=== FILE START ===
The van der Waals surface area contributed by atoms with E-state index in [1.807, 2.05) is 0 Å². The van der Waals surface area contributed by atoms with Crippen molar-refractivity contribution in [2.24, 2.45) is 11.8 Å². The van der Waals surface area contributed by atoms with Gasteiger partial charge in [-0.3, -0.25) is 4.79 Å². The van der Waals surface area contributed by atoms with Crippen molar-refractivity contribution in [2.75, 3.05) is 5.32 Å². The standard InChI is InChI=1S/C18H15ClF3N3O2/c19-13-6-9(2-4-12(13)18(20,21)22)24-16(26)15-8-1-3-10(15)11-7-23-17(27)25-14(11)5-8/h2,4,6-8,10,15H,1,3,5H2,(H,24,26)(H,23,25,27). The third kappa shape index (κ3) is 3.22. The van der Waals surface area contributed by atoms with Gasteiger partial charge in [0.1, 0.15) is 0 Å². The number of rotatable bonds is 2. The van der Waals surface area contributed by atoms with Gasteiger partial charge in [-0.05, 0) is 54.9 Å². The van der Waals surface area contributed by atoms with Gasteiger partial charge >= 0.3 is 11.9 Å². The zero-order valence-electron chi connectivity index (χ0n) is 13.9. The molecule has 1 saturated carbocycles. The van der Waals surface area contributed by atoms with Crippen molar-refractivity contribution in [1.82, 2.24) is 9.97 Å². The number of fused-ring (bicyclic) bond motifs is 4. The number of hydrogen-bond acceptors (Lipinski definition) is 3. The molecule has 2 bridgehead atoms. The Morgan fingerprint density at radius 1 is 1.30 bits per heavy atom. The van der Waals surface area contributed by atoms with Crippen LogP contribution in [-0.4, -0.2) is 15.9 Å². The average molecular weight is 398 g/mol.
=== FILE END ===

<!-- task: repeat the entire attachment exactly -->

The van der Waals surface area contributed by atoms with E-state index in [1.807, 2.05) is 0 Å². The van der Waals surface area contributed by atoms with Crippen molar-refractivity contribution in [2.24, 2.45) is 11.8 Å². The van der Waals surface area contributed by atoms with Gasteiger partial charge in [-0.3, -0.25) is 4.79 Å². The van der Waals surface area contributed by atoms with Crippen molar-refractivity contribution in [2.75, 3.05) is 5.32 Å². The standard InChI is InChI=1S/C18H15ClF3N3O2/c19-13-6-9(2-4-12(13)18(20,21)22)24-16(26)15-8-1-3-10(15)11-7-23-17(27)25-14(11)5-8/h2,4,6-8,10,15H,1,3,5H2,(H,24,26)(H,23,25,27). The third kappa shape index (κ3) is 3.22. The van der Waals surface area contributed by atoms with Gasteiger partial charge in [0.1, 0.15) is 0 Å². The number of rotatable bonds is 2. The van der Waals surface area contributed by atoms with Gasteiger partial charge in [-0.05, 0) is 54.9 Å². The van der Waals surface area contributed by atoms with Gasteiger partial charge >= 0.3 is 11.9 Å². The zero-order valence-electron chi connectivity index (χ0n) is 13.9. The molecule has 1 saturated carbocycles. The van der Waals surface area contributed by atoms with Crippen molar-refractivity contribution in [1.82, 2.24) is 9.97 Å². The number of fused-ring (bicyclic) bond motifs is 4. The number of hydrogen-bond acceptors (Lipinski definition) is 3. The molecule has 2 bridgehead atoms. The Morgan fingerprint density at radius 1 is 1.30 bits per heavy atom. The van der Waals surface area contributed by atoms with Crippen LogP contribution in [-0.4, -0.2) is 15.9 Å². The average molecular weight is 398 g/mol.